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Re: [TowerTalk] concrete and lightning

Subject: Re: [TowerTalk] concrete and lightning
From: Gary Schafer <>
Date: Thu, 27 Jan 2005 11:50:49 -0500
List-post: <> wrote:
I was responsible for a 500' self supported installation,
AM/FM/commercial tenants, and significant effort was placed on routing strike current away from the foundation
concrete. That stick gets hit 8-10 times a year, with no
damage, and it's been up since 1979.

The polyphaser site indicates that concrete will absorb moisture, and release it slowly. Depending on whether there is a good conductive path through the concrete... j bolts or welded rebar might get current to ground that way...or, if the cage system doesn't touch earth below th e foundation, strike current would have to flow through the concrete alone...producing added heat.

While no one can say for sure what will happen, were it my tower, I'd have 3" strap routed from the tower legs to a dissipative ground, above and around the foundation, and then a radial/strap/groundrod system beyond that.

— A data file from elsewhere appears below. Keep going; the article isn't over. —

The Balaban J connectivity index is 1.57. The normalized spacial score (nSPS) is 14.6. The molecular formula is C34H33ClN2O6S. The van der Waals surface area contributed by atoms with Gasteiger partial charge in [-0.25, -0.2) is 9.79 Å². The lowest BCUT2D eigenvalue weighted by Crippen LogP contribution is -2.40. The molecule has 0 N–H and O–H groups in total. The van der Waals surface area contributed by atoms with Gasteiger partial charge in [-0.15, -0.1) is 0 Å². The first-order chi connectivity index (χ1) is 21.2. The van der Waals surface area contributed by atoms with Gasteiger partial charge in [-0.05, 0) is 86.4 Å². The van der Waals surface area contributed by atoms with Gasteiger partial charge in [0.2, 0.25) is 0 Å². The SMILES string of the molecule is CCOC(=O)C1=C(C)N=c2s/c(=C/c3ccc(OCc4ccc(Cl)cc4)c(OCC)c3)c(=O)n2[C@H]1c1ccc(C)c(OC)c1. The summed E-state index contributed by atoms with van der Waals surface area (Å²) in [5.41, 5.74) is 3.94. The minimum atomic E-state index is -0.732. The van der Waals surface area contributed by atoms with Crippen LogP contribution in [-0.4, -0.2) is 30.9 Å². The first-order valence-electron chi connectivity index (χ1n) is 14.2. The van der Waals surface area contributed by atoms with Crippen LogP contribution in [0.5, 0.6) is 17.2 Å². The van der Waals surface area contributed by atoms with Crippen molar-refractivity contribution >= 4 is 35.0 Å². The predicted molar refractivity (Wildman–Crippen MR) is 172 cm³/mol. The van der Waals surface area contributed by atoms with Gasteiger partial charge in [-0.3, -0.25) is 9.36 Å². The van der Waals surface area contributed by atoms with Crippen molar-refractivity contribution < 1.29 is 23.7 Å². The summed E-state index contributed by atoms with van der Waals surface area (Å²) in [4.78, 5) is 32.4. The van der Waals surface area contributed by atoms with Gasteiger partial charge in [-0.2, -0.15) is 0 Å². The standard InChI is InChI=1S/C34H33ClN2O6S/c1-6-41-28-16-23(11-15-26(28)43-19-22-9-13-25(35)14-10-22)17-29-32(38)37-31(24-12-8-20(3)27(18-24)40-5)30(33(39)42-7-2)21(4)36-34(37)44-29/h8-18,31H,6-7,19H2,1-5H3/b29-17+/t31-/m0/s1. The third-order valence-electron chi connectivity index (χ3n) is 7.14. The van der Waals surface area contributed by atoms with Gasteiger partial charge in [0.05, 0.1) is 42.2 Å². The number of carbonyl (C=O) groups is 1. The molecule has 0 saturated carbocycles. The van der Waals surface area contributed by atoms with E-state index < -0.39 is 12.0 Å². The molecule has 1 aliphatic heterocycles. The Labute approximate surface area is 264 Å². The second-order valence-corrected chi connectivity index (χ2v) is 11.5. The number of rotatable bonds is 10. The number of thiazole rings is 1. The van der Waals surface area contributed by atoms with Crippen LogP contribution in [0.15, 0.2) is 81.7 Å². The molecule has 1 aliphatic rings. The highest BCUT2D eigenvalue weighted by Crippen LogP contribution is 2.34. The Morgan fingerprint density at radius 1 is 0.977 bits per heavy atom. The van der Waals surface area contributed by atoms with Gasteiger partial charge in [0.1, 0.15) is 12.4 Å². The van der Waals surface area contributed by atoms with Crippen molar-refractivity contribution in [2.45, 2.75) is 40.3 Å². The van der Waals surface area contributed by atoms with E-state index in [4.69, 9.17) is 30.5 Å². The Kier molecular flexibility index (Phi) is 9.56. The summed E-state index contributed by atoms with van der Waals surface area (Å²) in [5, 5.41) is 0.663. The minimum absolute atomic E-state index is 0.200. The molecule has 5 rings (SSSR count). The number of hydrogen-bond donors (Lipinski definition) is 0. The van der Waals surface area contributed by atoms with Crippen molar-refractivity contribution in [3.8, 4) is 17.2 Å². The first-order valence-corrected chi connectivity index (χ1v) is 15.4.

This is particularly true if I had a fixed height tower attached to my home. I'd want to provide a nice, low impedance path the other way. Personal preference at present is for crankup poles that live down. Let the trees take the big hits.

FWIW. 73/n2ea

If you don't want any strike energy to go through the concrete base then you better not have any J bolts in the concrete attached to the tower. :>)

Part of the energy is going to go through the concrete whether you like it or not. The trick is to have other adequate grounding in addition to the concrete.

Gary  K4FMX


See: for "Self Supporting Towers", "Wireless Weather Stations", and lot's more. Call Toll Free, 1-800-333-9041 with any questions and ask for Sherman, W2FLA.

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